biting parakeet

Hide your hands – Kelly is a biting parakeet

I realized recently that I never provided an update on Kelly’s hand-aggressive behavior.  In my last post on the subject, Hide your hands – Kelly is a teenager I ended on a somewhat hopeful or positive note, assuming there was a solution to this issue. I can now report I have not found the method to solve a biting parakeet.

Many people will tell you that A. budgies only bite when they are scared, and B. the bite of a budgie does not hurt. I am here to tell you that these statements are not absolutes. Kelly is not scared of us, and Kelly bites hard enough to cause pain, bruising and broken skin. She bites completely unprovoked, choosing to land on your hand and then biting incredibly hard.

I have tried the following conventional attempts to discourage biting with zero impact:

  • Gently wiggle your hand so the parakeet cannot keep its balance and learns to stop biting.  HAHA. Kelly seemed to either enjoy the wagging hand, or it made her angry thus increasing the frequency and pressure of the bites.
  • Blow in the budgies face lightly (which they dislike) until they learn that biting causes you to blow in their faces. Again, Kelly either ignores this or it makes her madder and she bites harder.
  • Say “no” or “ouch”, budgies are intelligent creatures and will learn that the behavior is undesirable. No impact.
  • Ignore the behavior until they learn that there is no consequence to biting and since it generates no reaction they stop. This is simply impossible as her biting hurts too much and you end up looking like you got a bunch of needle sticks in your hand from bruising! 
  • We also tried going the positive reinforcement route. This involved verbal praise for not biting as well as providing a treat. There was little to no impact as Kelly is not motivated by treats and does not care if we praise her.

I should add that the aggression is not limited to hands, she will land on your shoulder and bite your neck. She loves climbing in and out of shirt collars but we can’t let her do it anymore because she bites your chest and neck too much to bear it. This isn’t even aggressive initially, but if you try to redirect her she gets angry and bites harder.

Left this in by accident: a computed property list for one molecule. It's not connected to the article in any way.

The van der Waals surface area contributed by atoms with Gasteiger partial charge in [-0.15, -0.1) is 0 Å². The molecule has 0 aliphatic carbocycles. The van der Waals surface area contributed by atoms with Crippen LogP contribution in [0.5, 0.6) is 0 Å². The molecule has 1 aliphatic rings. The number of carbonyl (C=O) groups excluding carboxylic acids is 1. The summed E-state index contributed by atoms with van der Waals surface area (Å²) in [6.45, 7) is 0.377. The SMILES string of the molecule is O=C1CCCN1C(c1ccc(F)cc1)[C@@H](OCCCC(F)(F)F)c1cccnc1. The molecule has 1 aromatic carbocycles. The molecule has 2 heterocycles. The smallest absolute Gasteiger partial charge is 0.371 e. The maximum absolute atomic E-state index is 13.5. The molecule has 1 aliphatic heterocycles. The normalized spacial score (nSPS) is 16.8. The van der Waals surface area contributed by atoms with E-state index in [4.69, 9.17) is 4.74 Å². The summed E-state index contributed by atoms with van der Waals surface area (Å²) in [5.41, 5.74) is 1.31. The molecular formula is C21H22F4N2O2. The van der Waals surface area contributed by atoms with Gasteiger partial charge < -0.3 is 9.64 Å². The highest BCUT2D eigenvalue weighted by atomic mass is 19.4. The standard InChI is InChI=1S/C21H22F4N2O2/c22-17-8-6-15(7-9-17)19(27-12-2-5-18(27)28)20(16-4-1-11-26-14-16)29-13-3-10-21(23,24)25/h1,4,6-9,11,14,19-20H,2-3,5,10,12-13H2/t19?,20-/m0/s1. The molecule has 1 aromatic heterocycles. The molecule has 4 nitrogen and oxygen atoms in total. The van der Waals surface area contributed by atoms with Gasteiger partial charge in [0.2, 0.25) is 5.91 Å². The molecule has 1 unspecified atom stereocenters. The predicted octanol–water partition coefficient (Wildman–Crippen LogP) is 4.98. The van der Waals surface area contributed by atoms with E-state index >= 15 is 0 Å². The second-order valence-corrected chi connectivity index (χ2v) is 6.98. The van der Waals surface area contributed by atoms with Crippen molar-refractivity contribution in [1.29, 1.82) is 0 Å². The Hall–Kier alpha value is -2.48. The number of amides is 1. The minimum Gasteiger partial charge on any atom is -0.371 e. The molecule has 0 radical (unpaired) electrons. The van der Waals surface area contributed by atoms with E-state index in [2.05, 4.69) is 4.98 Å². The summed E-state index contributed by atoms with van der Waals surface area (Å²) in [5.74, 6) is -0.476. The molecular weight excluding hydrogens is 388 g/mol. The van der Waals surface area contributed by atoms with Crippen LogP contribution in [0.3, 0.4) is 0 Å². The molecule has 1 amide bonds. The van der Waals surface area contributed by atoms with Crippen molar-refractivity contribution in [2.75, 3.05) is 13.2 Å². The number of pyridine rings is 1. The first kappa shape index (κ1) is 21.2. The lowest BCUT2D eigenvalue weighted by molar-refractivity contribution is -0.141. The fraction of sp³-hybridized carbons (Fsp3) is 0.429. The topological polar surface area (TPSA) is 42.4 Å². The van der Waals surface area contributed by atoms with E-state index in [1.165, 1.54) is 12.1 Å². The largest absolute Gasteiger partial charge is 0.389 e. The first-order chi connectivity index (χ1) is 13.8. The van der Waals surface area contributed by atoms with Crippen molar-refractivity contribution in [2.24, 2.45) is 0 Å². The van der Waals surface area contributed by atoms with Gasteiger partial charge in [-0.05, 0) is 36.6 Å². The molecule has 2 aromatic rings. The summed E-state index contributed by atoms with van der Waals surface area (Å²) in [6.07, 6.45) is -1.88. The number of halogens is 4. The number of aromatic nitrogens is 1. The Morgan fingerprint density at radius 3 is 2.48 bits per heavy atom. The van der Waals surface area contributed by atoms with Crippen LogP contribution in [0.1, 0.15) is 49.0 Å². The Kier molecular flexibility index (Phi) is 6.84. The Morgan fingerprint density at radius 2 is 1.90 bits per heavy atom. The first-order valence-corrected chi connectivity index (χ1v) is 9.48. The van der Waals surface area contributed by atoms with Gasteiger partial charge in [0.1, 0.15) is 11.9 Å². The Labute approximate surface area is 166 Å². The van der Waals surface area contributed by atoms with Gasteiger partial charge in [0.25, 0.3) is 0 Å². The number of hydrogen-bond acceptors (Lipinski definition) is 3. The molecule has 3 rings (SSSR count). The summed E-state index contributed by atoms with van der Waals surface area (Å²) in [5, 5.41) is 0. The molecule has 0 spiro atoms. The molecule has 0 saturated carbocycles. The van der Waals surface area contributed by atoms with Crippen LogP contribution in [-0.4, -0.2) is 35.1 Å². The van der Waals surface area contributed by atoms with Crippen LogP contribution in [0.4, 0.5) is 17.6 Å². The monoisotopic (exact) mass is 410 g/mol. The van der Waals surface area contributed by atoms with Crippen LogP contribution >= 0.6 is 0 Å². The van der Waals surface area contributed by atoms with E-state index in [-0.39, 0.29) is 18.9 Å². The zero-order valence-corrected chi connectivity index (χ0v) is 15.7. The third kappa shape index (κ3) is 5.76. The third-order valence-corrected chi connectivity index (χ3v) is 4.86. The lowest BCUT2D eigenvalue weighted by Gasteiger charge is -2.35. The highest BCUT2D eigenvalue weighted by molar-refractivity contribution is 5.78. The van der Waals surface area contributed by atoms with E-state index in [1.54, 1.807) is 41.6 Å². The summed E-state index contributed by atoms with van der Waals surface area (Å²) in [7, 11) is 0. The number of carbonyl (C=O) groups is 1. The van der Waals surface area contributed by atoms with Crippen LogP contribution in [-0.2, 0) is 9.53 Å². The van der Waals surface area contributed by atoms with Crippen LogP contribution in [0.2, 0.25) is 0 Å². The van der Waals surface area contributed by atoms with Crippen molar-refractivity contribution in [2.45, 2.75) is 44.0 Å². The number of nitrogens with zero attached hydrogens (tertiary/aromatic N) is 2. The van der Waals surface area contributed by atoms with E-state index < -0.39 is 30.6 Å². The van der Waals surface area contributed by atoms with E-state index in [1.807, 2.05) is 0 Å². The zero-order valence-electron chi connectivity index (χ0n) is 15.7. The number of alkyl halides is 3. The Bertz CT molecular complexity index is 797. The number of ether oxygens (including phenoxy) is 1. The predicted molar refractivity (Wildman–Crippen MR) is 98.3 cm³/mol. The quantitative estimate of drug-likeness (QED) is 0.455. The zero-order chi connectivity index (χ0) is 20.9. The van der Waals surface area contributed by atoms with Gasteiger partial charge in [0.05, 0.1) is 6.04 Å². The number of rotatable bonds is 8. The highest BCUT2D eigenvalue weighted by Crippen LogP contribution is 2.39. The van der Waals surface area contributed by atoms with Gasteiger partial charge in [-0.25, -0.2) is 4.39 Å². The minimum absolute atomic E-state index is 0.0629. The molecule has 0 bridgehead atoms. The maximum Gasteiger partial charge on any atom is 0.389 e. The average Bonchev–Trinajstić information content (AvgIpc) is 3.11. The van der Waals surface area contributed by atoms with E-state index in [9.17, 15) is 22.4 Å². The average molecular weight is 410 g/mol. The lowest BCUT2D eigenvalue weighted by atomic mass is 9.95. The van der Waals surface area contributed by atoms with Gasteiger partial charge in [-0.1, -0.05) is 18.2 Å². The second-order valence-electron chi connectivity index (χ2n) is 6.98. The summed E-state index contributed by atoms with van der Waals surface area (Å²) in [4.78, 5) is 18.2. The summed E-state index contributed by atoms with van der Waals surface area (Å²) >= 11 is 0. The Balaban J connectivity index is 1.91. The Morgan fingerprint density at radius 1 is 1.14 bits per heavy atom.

I’m sure some of this is impacted by the fact that she’s in breeding condition, but it’s been an issue all along. She also has AMPLE appropriate toys and perches to destroy in her cage, which she enjoys.

Ultimately our solution has ben to take a hands off approach with Kelly. It stinks because I feel like we don’t have much of a relationship with her, but interacting  with us does not make her happy. Not that much does, she is just generally a real crab. If she had been our first bird I’m sure I would have quickly concluded that parakeets were difficult and violent pets!

I wanted to write this post for a couple of reasons, firstly so I don’t give the wrong impression that I managed to resolve this issue. But, more importantly, I want you to know that if you’re struggling with an aggressive budgie and people keep telling you that budgies aren’t aggressive you are not alone!  There are other angry parakeets out there biting their human flock for no reason who cannot be stopped.

If I do manage to reduce the aggression I’ll report back, but other wise it’s safe to assume that Kelly’s human flock is walking around with a few bites at all times! I should add that she has never harmed another parakeet. When she is  aggressive towards Kevin she focuses on trying to pull out his feathers. I’m not a fan of that behavior either, but if it was more serious I would think about separating her or even rehoming to an environment she might enjoy more. What that would be I have no idea!

4 thoughts on “Hide your hands – Kelly is a biting parakeet”

  1. The first parakeet I had was when I was 10 yrs old. He was the sweetest little fellow and always out of his cage. We lived in a railroad flat (the rooms ran in a straight line) and he enjoyed flying from the kitchen into the bedrooms and back. He never bit anybody. My friends bird was a beautiful blue like Kelly and when they let him out he would land on your shoulder or finger and bite so hard that you would scream. I really dislike that little buggar as beautiful as he was.

    1. Maybe it’s the pretty ones that are meanest! I have to say I think I’ll stick with the more classic colors from here on out just to be safe.

  2. Your post reminded me of my two girls who were notorious biters. Like you, I tried all the techniques to stop them but none worked. I remember one time doing the ‘blowing on the head’ trick & Raspy’s response was to bite my lip! In the end I just embraced the biting because I knew it was not out of fear.
    Atilla was very territorial so I got the worst bites from her when I dared to move anything in her cage around!

    1. I’m definitely ready to just embrace the biting and move on! Kelly bit me on the cheek yesterday, which was delightful. She’s gotten me pretty good with a couple of sneak attacks when I’m focused on working with Kevin!

      I can tell that Kelly likes me and likes being around people, she just can’t seem to control herself!

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